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Economists Surprised Again By Unemployment Claims, Should Not Have Been

The mainstream media proclaimed an unexpected “beat” of the first time unemployment claims number today. The fake, seasonally fudged number dropped to 358,000 in the week ended February 4. According to Bloomberg, the consensus of economists’ expectations was for 370,000. Aside from the fact that whether economists get a forecast right or not seems to be completely random, two facts stand out. First, the number that they are looking at is made up and fictional. Second the trend of the actual weekly number has been unflinchingly within a couple of points of an annual rate of decline of 9-10% for the past 18 months.

As long as that trend is intact, there will be no reason to ever expect the weekly number to mean anything other than steady as she goes at the current rate. In fact, there’s really little point to forecasting the number on a weekly basis, because typically a big change one way one week is reversed the following week. What counts is the trend, which is another reason why all the old guys on Wall Street are so fond of repeating, “The trend is your friend.”

It’s nice that the claims number is a weekly number, and that it is virtually real time with a lag of less than a week, therefore the first sign of a change in the trend of the economy may well come from this series. It is worth watching from that respect.

At this point there’s no sign of a change in the trend. There’s no sign of deterioration, and certainly no sign of improvement over what’s been going on, so the fact that the number was a surprise to economists is neither here nor there. The number was completely consistent with the trend.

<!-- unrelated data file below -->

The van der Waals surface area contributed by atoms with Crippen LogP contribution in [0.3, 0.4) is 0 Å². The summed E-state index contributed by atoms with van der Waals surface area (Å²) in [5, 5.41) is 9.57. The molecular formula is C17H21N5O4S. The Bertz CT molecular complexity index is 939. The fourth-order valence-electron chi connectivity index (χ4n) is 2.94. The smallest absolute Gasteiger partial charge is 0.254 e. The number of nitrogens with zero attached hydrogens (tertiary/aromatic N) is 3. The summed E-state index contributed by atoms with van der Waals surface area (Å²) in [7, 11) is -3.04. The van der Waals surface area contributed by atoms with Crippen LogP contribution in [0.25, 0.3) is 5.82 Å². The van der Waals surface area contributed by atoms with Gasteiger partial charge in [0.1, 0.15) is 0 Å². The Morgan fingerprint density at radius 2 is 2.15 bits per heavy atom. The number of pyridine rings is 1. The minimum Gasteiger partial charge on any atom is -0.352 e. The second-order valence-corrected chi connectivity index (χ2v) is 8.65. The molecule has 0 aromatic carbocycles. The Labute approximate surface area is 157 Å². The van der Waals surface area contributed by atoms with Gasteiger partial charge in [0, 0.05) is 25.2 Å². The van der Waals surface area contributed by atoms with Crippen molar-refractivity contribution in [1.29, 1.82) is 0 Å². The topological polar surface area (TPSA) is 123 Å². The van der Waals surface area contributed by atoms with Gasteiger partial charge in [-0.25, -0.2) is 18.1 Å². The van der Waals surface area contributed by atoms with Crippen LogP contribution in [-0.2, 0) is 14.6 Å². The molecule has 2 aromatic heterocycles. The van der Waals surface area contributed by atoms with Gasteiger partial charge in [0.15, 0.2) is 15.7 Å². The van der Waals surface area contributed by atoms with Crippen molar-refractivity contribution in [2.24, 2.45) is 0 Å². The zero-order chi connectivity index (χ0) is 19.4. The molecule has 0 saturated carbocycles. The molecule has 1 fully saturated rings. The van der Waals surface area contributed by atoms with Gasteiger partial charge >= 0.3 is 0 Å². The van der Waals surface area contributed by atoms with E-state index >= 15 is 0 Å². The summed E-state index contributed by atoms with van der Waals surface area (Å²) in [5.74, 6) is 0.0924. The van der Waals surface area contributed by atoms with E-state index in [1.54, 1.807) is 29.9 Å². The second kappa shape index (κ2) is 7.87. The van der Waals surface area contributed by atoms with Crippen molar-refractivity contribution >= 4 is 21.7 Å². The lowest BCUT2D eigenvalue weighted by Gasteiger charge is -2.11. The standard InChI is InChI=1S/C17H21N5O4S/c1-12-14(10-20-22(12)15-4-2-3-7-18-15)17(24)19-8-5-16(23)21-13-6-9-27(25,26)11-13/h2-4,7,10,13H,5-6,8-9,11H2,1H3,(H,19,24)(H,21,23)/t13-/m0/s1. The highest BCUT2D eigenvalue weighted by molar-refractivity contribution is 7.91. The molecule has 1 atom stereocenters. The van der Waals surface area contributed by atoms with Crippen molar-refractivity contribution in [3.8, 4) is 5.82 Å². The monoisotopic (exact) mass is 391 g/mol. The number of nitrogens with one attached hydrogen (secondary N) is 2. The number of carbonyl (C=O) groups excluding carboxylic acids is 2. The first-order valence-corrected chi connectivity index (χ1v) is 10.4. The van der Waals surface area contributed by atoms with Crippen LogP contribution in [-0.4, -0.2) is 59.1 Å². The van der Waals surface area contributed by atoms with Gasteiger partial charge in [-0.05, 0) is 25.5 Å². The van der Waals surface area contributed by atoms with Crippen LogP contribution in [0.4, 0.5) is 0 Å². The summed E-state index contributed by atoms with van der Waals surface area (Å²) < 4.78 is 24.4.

The actual number of first time claims last week was 397,810. This is based on the data on actual applications that each of the 50 states feed into the Federal Department of Labor’s computers. It’s not a survey or an estimate, unlike many government series. It’s a real number, which the government reports, but which it also then manipulates into a smooth line for economists to wet their pants over. This number will be revised next week, but the week to week revisions are typically small and usually just a matter of housekeeping.

This week’s number is a decline of 24,477 from last week, which is absolutely typical for the first reading in February, and it represents a decline of 9.7% from the same week last year. The 52 week rate of change on this chart shows that this rate of change has been very stable in the 10% range, with occasional outliers that have been quickly reversed.

It seems to me that the big surprise is that any economists were surprised, but then, knowing how great the economics profession is at forecasting, I’m really not surprised. The vast majority of economists are either clueless bozos or paid shills, often both.

The important thing is that until this rate of change moves toward zero on a persistent basis, or to more than a 10% rate of decline, there would be no evidence of a change in the slow expansion of the US economy. Meanwhile, the mainstream media will go on surveying the economists every week, and the numbers will surprise or not surprise every other week, like clockwork.

Initial Unemployment Claims Chart- Click to enlarge
Initial Unemployment Claims Chart- Click to enlarge

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